At the writing of this column, the Santa Rosa County School District board is preparing to vote whether or not to ask the county commission to bring back impact fees to fund new school construction.
If the board votes yes, this increasingly popular topic will be before our five county commissioners — not as a suggestion from constituents who have varying degrees of familiarity with governmental fundraising woes, but from the county entity at least partly responsible for drawing so many new people to Santa Rosa County.
In Antonio Apap’s letter to this publication and others, he notes, in short, the county’s growth is putting its schools at capacity. And building the requisite four new schools (two K-8, two high schools) will cost more than the county has been making in half-cent sales taxes — by $10.76 million annually. Apap proposes three options: borrow, increase taxes, or adopt a school impact fee. What else is there? Does the county have $10 million plus of anything it could sell annually?
Before this crisis of infrastructure and school crowding exploded into social media and the news, the conventional wisdom said Santa Rosa County will attract new business and new residential construction by the fact that, among other things, we’re not taxing you, business owner, for setting up shop in the county.
The county has had an identity problem, something I learned in more detail from Economic Development Director Shannon Ogletree, but something I also know from living here. Western residents of the county may push for Pea Ridge pride and I’ve heard a slight clamor in the east for some recognition of East Milton as separate from Milton.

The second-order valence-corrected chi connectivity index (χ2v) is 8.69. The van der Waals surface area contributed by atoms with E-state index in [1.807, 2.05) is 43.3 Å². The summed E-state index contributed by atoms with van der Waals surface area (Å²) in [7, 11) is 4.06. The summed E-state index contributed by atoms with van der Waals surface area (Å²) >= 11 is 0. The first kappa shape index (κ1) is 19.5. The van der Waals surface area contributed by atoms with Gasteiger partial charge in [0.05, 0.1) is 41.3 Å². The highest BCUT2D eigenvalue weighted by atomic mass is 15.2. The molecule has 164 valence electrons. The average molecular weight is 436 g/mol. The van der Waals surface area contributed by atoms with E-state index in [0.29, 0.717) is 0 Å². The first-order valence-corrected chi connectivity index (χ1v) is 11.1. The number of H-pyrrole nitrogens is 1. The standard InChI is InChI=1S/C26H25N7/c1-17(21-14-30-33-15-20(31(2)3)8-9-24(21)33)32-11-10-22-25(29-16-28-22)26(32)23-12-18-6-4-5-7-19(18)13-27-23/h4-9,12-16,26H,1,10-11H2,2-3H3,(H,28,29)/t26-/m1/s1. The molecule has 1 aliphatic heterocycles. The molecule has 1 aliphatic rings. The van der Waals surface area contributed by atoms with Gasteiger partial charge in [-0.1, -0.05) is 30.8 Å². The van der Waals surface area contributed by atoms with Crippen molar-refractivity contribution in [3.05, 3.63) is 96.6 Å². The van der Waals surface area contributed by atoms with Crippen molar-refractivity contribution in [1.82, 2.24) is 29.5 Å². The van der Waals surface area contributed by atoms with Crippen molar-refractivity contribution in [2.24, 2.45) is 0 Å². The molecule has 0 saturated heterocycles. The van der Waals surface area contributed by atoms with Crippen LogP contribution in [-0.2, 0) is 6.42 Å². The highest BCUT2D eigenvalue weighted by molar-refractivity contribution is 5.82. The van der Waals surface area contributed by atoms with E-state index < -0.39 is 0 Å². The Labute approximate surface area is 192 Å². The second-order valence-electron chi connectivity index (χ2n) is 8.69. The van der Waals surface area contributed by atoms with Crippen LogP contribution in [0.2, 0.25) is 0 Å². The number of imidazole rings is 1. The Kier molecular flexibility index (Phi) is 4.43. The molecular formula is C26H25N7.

However, take the slightest step back and suddenly Pace and Milton are “the Pensacola area.” Pensacola Beach even spills into Gulf Breeze.
All of this is to say that I sympathize with Ogletree’s situation. I imagine the conversation goes like this: “You should consider building in Santa Rosa County."
“We don’t have impact fees.”
“Oh, that’s Navarre Beach, right?”
Despite whatever the resistance to re-instituting impact fees is, the fact is the county needs more money than it’s making. So if impact fees are the best way to bring in money, here’s my pitch — you’re damn right we’re charging them, because Santa Rosa County is worth it.
Did you notice we’re on the water, Mr. Business or Residential Developer? Did you read about our award-winning Naval Air Station Whiting Field and strong military presence? Did you know our schools are so good we need to build more? Do you know of other counties with such strong agriculture combined with historical, coastal, and agri-tourism? Does our low crime-rate tempt you? It should.
What we lack in the brand recognition of a New Orleans or Miami we make up for where it counts — substance. Don’t charge impact fees as if we’re desperate. In my experience, desperation isn’t attractive. Charge because we’re quality. Santa Rosa County has always thought it’s quality. Now, it’s time to act like it.
Aaron Little is the editor of the Santa Rosa Press Gazette and the Crestview News Bulletin. You can reach him at firstname.lastname@example.org